Archive for May 24th, 2012

May 24, 2012

Cornershop

cornershop

Cornershop is a British indie rock band formed in 1991 by Tjinder Singh, his brother Avtar, David Chambers, and Ben Ayres. The band name originated from a stereotype referring to British Asians often owning street corner stores. Their music is a fusion of Indian music, Britpop, and electronic dance music.

Their debut release, the ‘In The Days of Ford Cortina’ EP, pressed on ‘curry-colored¬†vinyl,’ contained a blend of Indian-tinged noise pop. The sound mellowed somewhat with the release of debut album ‘Hold On It Hurts’ in 1994. The album impressed David Byrne sufficiently for him to sign the band to his Luaka Bop label. Although David Chambers left, replaced by Nick Simms, the band re-emerged in 1995.

read more »

May 24, 2012

CFCF

cfcf

CFCF is the stage name of Canadian electronic musician Michael Silver. Based in Montreal, Silver took the name CFCF from the call sign of the city’s CFCF-TV.

Silver has released an album and several EPs, independently and on Paper Bag Records, and Rvng Intl.

May 24, 2012

3DMark

3dmark

3DMark is a computer benchmarking tool created and developed by Futuremark Corporation to determine the performance of a computer’s 3D graphic rendering and CPU workload processing capabilities. Running the application produces a 3DMark score, with higher numbers indicating better performance.

The 3DMark measurement unit is intended to give a normalized mean for comparing different PC hardware configurations (mostly graphics processing units and central processing units), which proponents such as gamers and overclocking enthusiasts assert is indicative of end-user performance capabilities. Founded in 1997 as ‘Futuremark’ by members of the former demoscene group ‘Future Crew,’ the company is the leading producer of computer benchmark applications in the world.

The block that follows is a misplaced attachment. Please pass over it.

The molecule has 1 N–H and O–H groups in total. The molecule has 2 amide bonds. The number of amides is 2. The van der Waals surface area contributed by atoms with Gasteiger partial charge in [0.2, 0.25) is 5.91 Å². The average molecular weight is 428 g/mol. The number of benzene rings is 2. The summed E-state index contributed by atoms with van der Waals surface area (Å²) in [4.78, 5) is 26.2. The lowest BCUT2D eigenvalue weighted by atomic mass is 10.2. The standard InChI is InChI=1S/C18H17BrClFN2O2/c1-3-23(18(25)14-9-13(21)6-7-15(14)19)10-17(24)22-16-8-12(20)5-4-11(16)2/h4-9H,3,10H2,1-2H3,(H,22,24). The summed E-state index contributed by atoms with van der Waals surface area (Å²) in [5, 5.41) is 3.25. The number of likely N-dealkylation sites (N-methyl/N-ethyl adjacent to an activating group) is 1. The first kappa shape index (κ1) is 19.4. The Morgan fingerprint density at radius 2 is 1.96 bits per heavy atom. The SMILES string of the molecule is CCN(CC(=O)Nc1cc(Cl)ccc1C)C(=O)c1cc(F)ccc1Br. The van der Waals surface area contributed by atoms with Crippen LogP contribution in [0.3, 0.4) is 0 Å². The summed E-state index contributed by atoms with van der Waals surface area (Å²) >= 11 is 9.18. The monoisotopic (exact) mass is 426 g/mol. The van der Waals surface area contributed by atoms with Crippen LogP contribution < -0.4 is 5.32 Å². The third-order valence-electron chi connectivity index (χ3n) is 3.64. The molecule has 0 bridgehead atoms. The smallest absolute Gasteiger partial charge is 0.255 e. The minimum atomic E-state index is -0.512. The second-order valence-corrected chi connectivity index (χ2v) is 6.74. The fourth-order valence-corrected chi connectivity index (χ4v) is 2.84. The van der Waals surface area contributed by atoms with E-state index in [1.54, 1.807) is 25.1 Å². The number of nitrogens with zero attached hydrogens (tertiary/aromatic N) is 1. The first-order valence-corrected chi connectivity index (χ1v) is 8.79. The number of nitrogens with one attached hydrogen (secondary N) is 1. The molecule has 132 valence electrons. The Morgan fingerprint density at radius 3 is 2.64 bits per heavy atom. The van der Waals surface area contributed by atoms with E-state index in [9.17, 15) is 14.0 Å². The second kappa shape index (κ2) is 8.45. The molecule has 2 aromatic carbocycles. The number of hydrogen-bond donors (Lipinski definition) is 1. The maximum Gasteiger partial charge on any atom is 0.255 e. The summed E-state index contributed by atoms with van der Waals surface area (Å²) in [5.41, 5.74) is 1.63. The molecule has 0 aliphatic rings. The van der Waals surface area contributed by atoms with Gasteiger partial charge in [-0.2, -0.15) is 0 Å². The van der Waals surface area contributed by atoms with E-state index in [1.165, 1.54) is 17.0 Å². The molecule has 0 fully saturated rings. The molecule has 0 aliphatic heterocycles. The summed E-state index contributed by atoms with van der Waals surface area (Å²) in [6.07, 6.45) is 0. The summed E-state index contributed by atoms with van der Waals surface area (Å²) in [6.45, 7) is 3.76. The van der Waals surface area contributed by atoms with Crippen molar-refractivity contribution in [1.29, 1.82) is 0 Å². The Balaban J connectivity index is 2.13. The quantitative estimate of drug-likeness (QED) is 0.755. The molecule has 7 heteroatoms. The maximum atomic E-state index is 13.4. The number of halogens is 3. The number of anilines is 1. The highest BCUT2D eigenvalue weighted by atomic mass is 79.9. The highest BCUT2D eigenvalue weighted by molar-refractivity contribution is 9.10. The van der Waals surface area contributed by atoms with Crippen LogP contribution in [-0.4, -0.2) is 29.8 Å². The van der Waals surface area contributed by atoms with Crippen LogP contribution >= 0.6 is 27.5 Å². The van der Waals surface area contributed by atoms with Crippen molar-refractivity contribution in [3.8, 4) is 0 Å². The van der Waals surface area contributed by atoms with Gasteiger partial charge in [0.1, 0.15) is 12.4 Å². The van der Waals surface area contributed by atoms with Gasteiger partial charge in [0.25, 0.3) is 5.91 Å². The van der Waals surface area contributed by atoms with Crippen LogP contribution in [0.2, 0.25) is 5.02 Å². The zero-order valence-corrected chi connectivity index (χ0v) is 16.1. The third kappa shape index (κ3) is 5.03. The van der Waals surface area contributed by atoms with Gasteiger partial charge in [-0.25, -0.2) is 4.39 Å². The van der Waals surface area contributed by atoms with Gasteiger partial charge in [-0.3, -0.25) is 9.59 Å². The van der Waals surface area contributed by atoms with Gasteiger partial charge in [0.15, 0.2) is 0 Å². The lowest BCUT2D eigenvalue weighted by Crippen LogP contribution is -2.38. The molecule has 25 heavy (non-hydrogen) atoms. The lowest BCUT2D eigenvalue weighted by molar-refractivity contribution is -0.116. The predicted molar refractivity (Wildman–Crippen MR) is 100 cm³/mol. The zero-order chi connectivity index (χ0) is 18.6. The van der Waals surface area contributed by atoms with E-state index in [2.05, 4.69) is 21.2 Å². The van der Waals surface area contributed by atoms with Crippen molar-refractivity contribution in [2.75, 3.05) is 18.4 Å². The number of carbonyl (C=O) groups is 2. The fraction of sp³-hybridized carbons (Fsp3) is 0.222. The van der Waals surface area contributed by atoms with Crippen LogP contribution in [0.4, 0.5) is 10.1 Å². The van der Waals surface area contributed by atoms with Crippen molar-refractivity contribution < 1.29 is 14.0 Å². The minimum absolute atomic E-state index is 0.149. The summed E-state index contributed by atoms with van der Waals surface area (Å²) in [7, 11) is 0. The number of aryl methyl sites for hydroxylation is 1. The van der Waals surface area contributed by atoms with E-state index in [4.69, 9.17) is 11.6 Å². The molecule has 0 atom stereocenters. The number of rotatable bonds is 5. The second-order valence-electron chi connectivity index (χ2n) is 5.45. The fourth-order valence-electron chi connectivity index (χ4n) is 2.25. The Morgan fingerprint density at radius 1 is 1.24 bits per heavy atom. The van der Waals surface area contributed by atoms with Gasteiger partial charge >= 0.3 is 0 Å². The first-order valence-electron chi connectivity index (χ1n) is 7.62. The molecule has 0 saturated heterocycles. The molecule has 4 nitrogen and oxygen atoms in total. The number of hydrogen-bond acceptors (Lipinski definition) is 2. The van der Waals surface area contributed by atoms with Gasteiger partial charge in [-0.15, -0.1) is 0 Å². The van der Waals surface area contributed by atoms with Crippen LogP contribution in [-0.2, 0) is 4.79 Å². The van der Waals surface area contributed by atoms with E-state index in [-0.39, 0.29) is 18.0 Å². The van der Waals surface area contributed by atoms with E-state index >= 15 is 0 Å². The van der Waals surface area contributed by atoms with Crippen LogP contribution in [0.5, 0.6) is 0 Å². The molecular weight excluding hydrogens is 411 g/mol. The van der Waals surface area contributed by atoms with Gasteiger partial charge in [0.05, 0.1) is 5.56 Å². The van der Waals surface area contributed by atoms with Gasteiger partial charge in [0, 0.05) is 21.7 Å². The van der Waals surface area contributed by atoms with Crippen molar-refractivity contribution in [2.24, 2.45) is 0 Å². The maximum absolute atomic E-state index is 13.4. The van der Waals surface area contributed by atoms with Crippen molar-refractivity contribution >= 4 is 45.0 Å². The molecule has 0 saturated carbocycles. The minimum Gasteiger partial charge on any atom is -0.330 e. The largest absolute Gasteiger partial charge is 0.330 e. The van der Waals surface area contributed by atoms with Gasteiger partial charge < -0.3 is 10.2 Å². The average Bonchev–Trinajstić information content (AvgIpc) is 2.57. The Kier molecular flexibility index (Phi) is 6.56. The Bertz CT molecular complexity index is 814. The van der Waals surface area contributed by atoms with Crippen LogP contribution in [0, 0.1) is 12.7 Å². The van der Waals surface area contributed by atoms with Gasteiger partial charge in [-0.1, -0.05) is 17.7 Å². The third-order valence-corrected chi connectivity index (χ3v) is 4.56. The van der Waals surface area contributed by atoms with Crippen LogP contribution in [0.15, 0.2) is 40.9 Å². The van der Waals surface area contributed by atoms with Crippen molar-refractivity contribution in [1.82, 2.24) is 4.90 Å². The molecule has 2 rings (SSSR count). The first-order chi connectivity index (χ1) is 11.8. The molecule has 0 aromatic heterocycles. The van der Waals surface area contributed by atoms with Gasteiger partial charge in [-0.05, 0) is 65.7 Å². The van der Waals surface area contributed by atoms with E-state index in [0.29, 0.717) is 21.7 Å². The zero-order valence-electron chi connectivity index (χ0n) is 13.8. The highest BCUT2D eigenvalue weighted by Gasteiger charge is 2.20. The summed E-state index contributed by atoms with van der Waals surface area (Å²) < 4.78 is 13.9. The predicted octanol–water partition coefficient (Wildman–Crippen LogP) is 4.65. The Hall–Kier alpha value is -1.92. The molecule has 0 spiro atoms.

Tags:
May 24, 2012

Frame Rate

frame rate by francesco frankavilla

Frame rate is the frequency (rate) at which an imaging device produces unique consecutive images called frames. The term applies equally well to computer graphics, video cameras, film cameras, and motion capture systems. Frame rate is most often expressed in frames per second (FPS), and is also expressed in progressive scan monitors as hertz (Hz).

The human visual system can process 10 to 12 separate images per second, perceiving them individually. The visual cortex holds onto one image for about one-fifteenth of a second, so if another image is received during that period an illusion of continuity is created, allowing a sequence of still images to give the impression of motion.

read more »

May 24, 2012

Letterbox

letterbox tv

Letterboxing is the practice of transferring film shot in a widescreen aspect ratio to standard-width video formats while preserving the film’s original aspect ratio. The resulting videographic image has mattes (black bars) above and below it; these mattes are part of the image (i.e., of each frame of the video signal). LTBX is the identifying abbreviation for films and images so formatted. The term refers to the shape of a letter box, a slot in a wall or door through which mail is delivered, being rectangular and wider than it is high.

Letterboxing is used as an alternative to a full-screen, pan-and-scan transfer of a widescreen film, in which the original image is cropped to the narrower aspect ratio of the destination format, usually the 1.33:1 (4:3) ratio of the standard television screen, whereas letterboxing preserves the film’s original image composition as seen in the cinema. Letterboxing was developed for use in 4:3 television displays before widescreen television screens were available, but it is also necessary to represent on a 16:9 widescreen display the unaltered original composition of a film with a wider aspect ratio, such as Panavision’s 2.35:1 ratio.

read more »